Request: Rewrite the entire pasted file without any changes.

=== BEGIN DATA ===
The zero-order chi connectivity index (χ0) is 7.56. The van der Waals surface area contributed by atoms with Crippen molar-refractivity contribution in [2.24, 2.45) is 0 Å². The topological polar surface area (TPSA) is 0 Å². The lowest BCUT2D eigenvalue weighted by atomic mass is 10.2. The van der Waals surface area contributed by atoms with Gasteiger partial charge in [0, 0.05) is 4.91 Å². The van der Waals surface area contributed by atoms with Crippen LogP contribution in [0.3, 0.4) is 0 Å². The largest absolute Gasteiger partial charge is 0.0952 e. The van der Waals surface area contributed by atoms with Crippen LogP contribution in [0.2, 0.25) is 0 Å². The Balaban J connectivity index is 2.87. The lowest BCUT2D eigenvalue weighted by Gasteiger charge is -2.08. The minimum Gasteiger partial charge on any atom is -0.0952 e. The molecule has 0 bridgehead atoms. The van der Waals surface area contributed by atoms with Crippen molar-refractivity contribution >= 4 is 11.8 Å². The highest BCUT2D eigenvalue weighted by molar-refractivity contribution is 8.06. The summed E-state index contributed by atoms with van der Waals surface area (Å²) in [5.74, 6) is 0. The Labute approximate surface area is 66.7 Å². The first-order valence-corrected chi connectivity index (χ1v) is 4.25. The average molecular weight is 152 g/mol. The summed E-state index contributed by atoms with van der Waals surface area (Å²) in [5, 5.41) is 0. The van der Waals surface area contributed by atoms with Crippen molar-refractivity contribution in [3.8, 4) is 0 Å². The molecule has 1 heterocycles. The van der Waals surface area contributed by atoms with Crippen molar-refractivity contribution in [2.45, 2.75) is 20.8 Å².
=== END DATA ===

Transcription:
The zero-order chi connectivity index (χ0) is 7.56. The van der Waals surface area contributed by atoms with Crippen molar-refractivity contribution in [2.24, 2.45) is 0 Å². The topological polar surface area (TPSA) is 0 Å². The lowest BCUT2D eigenvalue weighted by atomic mass is 10.2. The van der Waals surface area contributed by atoms with Gasteiger partial charge in [0, 0.05) is 4.91 Å². The van der Waals surface area contributed by atoms with Crippen LogP contribution in [0.3, 0.4) is 0 Å². The largest absolute Gasteiger partial charge is 0.0952 e. The van der Waals surface area contributed by atoms with Crippen LogP contribution in [0.2, 0.25) is 0 Å². The Balaban J connectivity index is 2.87. The lowest BCUT2D eigenvalue weighted by Gasteiger charge is -2.08. The minimum Gasteiger partial charge on any atom is -0.0952 e. The molecule has 0 bridgehead atoms. The van der Waals surface area contributed by atoms with Crippen molar-refractivity contribution >= 4 is 11.8 Å². The highest BCUT2D eigenvalue weighted by molar-refractivity contribution is 8.06. The summed E-state index contributed by atoms with van der Waals surface area (Å²) in [5.74, 6) is 0. The Labute approximate surface area is 66.7 Å². The first-order valence-corrected chi connectivity index (χ1v) is 4.25. The average molecular weight is 152 g/mol. The summed E-state index contributed by atoms with van der Waals surface area (Å²) in [5, 5.41) is 0. The van der Waals surface area contributed by atoms with Crippen molar-refractivity contribution in [3.8, 4) is 0 Å². The molecule has 1 heterocycles. The van der Waals surface area contributed by atoms with Crippen molar-refractivity contribution in [2.45, 2.75) is 20.8 Å².